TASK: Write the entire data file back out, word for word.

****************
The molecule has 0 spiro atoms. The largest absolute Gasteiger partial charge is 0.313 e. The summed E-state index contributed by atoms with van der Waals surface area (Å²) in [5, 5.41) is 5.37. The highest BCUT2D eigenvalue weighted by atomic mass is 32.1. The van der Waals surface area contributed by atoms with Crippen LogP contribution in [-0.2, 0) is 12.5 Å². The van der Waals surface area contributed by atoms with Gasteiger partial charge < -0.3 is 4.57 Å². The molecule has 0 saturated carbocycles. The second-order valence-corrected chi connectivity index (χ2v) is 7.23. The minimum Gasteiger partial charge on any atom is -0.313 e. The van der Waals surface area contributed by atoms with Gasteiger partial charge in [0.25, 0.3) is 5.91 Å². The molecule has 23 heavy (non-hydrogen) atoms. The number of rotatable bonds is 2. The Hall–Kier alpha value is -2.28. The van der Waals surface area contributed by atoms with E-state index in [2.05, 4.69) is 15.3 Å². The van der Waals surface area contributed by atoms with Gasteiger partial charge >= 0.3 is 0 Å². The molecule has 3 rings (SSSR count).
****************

The molecule has 0 spiro atoms. The largest absolute Gasteiger partial charge is 0.313 e. The summed E-state index contributed by atoms with van der Waals surface area (Å²) in [5, 5.41) is 5.37. The highest BCUT2D eigenvalue weighted by atomic mass is 32.1. The van der Waals surface area contributed by atoms with Crippen LogP contribution in [-0.2, 0) is 12.5 Å². The van der Waals surface area contributed by atoms with Gasteiger partial charge < -0.3 is 4.57 Å². The molecule has 0 saturated carbocycles. The second-order valence-corrected chi connectivity index (χ2v) is 7.23. The minimum Gasteiger partial charge on any atom is -0.313 e. The van der Waals surface area contributed by atoms with Gasteiger partial charge in [0.25, 0.3) is 5.91 Å². The molecule has 23 heavy (non-hydrogen) atoms. The number of rotatable bonds is 2. The Hall–Kier alpha value is -2.28. The van der Waals surface area contributed by atoms with E-state index in [2.05, 4.69) is 15.3 Å². The van der Waals surface area contributed by atoms with Gasteiger partial charge >= 0.3 is 0 Å². The molecule has 3 rings (SSSR count).